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Transportation Earth Power Technology

Solar Powered Car Can Get Close To 60 mph 119

Posted by timothy
from the australians-still-on-about-transportation dept.
Jason Sahler writes with this excerpt from Inhabit: "The World Solar Challenge across the Australian outback is coming up, and we're already seeing some truly incredible vehicles going for the gold. Take the Bethany, a solar powered vehicle designed by Cambridge University students. The vehicle is capable of achieving close to 60 miles per hour. Doesn't sound too impressive? Try doing it by using the power required to run a hairdryer."
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Solar Powered Car Can Get Close To 60 mph

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  • by InsaneProcessor (869563) on Tuesday April 07, 2009 @11:34AM (#27490099)
    And I don't think my entire family will fit either.
    • by Thanshin (1188877) on Tuesday April 07, 2009 @11:37AM (#27490167)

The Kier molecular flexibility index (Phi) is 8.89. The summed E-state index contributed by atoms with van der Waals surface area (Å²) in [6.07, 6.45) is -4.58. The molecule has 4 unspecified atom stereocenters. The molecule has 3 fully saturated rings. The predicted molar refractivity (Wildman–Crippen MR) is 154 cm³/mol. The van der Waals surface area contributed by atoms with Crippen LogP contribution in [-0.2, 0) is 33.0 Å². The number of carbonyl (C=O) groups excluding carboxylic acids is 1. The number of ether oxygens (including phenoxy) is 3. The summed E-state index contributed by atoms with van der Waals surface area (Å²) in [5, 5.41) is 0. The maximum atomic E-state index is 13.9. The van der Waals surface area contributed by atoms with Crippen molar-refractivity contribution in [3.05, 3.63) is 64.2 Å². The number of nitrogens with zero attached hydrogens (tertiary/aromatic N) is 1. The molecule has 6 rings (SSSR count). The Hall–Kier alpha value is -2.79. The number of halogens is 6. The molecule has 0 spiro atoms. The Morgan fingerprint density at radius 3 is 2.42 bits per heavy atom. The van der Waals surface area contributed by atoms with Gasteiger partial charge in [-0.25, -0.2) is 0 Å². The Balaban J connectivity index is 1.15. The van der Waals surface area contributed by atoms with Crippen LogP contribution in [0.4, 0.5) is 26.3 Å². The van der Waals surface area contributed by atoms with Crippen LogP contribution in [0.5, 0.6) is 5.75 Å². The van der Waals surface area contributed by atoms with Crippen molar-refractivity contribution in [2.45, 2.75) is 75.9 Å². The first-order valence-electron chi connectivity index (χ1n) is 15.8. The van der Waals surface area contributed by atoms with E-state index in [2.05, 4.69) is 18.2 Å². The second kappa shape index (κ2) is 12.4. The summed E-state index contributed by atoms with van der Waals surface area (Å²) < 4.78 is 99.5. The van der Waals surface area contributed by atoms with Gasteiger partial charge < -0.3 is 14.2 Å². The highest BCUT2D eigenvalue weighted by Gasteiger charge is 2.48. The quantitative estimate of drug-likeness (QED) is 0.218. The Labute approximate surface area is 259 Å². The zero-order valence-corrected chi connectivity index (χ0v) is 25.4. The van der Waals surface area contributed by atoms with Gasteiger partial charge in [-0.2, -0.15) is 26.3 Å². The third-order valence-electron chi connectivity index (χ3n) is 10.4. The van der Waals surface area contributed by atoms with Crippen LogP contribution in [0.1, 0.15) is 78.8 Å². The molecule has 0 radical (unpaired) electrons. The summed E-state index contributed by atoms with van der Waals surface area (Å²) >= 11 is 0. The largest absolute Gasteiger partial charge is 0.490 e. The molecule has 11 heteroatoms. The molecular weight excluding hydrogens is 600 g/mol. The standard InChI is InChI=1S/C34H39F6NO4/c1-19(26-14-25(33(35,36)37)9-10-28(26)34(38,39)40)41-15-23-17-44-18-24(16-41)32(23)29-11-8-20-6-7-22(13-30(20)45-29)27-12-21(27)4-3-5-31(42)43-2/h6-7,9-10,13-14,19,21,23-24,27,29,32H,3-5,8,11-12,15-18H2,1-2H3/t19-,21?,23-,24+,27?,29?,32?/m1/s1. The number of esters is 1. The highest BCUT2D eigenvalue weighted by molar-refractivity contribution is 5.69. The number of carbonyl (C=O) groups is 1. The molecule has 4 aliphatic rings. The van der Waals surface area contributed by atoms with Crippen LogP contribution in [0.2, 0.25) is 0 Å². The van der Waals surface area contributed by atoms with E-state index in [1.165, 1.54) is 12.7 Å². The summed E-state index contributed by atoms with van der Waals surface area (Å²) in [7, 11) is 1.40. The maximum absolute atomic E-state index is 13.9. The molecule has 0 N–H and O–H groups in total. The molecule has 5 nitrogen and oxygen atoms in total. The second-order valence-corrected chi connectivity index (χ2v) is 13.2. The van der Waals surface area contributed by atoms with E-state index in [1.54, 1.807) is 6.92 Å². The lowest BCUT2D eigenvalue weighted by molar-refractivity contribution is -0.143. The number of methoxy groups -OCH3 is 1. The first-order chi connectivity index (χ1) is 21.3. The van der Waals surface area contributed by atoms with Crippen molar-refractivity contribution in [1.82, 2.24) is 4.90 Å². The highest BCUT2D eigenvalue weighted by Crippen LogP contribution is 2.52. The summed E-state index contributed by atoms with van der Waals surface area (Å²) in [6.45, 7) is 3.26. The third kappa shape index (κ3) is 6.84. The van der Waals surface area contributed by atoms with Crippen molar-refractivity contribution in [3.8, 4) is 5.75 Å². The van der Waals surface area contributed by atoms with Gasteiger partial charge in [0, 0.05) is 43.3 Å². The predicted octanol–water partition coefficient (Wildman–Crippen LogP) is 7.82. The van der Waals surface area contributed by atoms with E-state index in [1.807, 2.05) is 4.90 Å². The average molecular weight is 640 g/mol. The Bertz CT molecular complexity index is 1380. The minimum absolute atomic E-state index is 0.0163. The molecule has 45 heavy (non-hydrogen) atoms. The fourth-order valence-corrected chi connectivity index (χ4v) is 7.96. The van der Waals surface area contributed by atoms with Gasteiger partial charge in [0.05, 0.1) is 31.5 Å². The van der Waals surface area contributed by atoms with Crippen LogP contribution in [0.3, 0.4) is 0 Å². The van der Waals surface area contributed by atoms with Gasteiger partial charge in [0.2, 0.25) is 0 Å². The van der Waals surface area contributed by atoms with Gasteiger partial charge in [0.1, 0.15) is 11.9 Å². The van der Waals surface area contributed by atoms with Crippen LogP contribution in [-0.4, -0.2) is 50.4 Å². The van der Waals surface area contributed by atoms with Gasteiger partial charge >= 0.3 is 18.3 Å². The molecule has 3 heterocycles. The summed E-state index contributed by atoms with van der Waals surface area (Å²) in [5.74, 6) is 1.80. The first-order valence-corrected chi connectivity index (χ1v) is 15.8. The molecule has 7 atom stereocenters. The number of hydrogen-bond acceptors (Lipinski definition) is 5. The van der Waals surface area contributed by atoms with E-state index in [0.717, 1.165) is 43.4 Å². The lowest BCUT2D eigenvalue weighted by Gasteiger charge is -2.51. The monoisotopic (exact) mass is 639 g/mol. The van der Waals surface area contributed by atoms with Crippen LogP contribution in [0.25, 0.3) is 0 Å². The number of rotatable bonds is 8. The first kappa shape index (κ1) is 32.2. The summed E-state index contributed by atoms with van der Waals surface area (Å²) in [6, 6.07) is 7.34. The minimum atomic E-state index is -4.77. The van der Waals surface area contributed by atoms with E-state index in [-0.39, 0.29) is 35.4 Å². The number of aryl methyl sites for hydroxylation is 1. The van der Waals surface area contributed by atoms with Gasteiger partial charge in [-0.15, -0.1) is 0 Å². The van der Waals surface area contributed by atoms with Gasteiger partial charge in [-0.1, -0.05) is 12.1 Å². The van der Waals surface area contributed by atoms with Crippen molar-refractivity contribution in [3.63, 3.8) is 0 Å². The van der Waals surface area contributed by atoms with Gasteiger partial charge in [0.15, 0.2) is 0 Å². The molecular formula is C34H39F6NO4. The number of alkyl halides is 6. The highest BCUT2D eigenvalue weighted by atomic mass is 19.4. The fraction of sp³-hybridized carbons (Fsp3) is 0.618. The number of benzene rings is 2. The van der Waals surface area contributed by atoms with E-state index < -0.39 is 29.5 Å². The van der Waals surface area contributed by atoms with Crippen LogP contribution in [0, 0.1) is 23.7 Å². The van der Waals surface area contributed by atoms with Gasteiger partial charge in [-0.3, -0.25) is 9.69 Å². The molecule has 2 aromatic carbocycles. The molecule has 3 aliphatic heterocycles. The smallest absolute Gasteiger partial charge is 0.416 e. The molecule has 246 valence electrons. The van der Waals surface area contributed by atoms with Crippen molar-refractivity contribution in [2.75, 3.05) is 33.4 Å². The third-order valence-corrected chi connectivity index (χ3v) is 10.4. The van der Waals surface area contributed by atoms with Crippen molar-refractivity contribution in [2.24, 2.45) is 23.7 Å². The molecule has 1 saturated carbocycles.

does it do in the crash test? And I don't think my entire family will fit either.

      Are you looking for a car? Or for an alibi.

    • by Nutria (679911) on Tuesday April 07, 2009 @11:50AM (#27490379)

      And I don't think my entire family will fit either.

      Or groceries or luggage, or run on a cloudy day.

      Solar auto challenges should be viewed as nothing more than useful engineer training that serves no immediate practical purpose, just as having my CompSci prof give me a large Senior Project, that I haven't used in my professional life, but gave me a solid foundation on which to grow.

      • Solar auto challenges should be viewed as nothing more than useful engineer training that serves no immediate practical purpose...

        Disagree.

        Granted solar power is not suitable for actual every day transportation in most parts of the world, a great deal of the engineering of these cars will move into the mainstream - and sooner than you think. As fuel gets more expensive, cars will have to get much lighter, much more aerodynamic, and have much lower rolling resistance. Many of them will use battery or hybrid power systems, and regenerative braking will become commonplace. Solar cars are pioneering all these technologies.

        • by MasseKid (1294554)